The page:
Most speak Japanese perfectly. They favor no distinctive dress or hair style and, racially, their features are similar to the Japanese. At first meeting, it is difficult to recognize them as foreigners at all.

Still, the 670,000 Korean nationals who live permanently in Japan are a people in between. Neither Korean nor Japanese, they are excluded from much of their adopted country's steadily growing prosperity.

As the only significant foreign minority in a country that takes pride in homogeneity, these Koreans are in the spotlight today as Japan prepares to receive South Korean President Chun Doo Hwan, the first Korean head of state to make an official visit here.

High among Chun's objectives here will be better treatment for his compatriots. While a few have become wealthy in Japan, more typically they work in low-paying jobs in junkyards and restaurant kitchens.

Some of their neighborhoods are among the few in Japan that can be described as slums.

Some Koreans will welcome Chun's assistance. Others are planning demonstrations against him. As in their homeland, Koreans here are sharply polarized, some committed to the pro-American South Korean government and others to Communist North Korea.

But they share a common heritage and, in many cases, a feeling of resentment. About two-thirds were born in Japan; most of them work honest jobs and pay their taxes. But still they are often denied the rights and respect that the Japanese accord each other.

"Living together with different kinds of people is a fundamental of democracy," says Rev. Hiroo Sekita, a Japanese Protestant minister who works with residents of a Korean shantytown in Kawasaki city near Tokyo. "But Japanese society is not yet mature enough to do that."

The Japanese government maintains it is working to improve the Koreans' standing and has made considerable progress.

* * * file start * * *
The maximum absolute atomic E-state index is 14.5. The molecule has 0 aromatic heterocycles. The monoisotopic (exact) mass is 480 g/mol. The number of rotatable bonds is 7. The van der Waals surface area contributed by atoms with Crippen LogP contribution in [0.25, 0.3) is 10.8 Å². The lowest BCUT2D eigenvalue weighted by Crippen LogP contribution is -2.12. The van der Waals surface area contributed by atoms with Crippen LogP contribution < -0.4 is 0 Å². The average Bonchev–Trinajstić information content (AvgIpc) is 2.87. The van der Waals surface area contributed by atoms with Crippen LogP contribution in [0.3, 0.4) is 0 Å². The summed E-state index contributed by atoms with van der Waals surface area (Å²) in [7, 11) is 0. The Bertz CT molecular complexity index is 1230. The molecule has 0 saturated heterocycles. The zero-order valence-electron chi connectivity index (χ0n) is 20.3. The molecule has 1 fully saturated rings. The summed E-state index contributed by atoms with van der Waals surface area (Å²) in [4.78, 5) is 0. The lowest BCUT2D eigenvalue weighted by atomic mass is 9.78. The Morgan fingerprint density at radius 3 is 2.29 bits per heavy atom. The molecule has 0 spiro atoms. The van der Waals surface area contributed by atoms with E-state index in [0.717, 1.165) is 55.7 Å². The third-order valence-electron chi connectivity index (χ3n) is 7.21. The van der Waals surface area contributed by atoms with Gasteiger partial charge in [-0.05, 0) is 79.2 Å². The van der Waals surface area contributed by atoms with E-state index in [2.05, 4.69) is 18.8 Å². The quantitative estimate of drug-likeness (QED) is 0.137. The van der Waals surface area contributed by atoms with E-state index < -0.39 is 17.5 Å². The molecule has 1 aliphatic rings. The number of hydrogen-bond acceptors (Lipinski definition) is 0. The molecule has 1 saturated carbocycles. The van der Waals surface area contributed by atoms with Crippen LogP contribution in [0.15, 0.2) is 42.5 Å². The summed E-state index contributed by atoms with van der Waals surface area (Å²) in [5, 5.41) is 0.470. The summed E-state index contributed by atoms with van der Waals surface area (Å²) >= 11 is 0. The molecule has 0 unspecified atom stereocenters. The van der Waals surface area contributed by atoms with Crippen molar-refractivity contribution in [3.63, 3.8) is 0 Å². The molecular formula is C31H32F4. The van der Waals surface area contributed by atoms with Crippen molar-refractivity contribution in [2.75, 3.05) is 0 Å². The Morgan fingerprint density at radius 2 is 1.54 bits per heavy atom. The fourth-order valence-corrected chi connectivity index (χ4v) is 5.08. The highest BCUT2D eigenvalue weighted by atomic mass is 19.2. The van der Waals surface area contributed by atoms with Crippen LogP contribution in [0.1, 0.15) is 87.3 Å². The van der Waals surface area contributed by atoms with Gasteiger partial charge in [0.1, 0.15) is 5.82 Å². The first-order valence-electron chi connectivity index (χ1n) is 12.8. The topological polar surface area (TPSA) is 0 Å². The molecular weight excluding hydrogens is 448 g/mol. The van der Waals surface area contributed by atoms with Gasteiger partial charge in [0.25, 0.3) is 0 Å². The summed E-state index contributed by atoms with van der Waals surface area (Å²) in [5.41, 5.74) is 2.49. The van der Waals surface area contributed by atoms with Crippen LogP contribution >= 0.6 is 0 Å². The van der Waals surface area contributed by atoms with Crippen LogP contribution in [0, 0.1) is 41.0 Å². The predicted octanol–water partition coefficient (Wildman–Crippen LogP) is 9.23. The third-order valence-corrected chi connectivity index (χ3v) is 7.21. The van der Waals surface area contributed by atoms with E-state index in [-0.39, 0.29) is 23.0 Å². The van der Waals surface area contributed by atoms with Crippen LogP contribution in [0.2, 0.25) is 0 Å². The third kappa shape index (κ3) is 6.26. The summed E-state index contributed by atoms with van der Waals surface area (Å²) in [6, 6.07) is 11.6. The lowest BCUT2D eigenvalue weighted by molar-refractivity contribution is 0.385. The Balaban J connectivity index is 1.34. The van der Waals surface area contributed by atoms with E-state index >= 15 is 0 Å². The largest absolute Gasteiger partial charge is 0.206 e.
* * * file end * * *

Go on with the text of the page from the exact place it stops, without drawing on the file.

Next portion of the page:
"When we receive complaints we do our best to investigate and take any necessary action," said an official at the human rights office of the Ministry of Justice.

Koreans first came to Japan in large numbers after their country was absorbed into the Japanese empire in 1910. Farmers who lost their land to Japanese expropriation migrated, hoping for work. Others were shipped over by force to be laborers.

By government order, they took Japanese citizenship and names and learned the language.

They served in the military and worked in mines and munitions factories. About 20,000 Koreans were killed at Hiroshima. A Korean kamikaze pilot is believed to have died in the waters off Okinawa.

After Japan's surrender in 1945, Korea regained its independence and Koreans their nationality. But many chose to stay in Japan, where they had jobs, family and, their leaders concede, better financial prospects than in Korea.

Many of the expatriates hide their Korean names and identity, either out of shame or because life flows more smoothly without them. Korean children, for instance, are sometimes reluctant to bring Japanese friends home, lest a grandmother in Korean robes be seen and their background become known.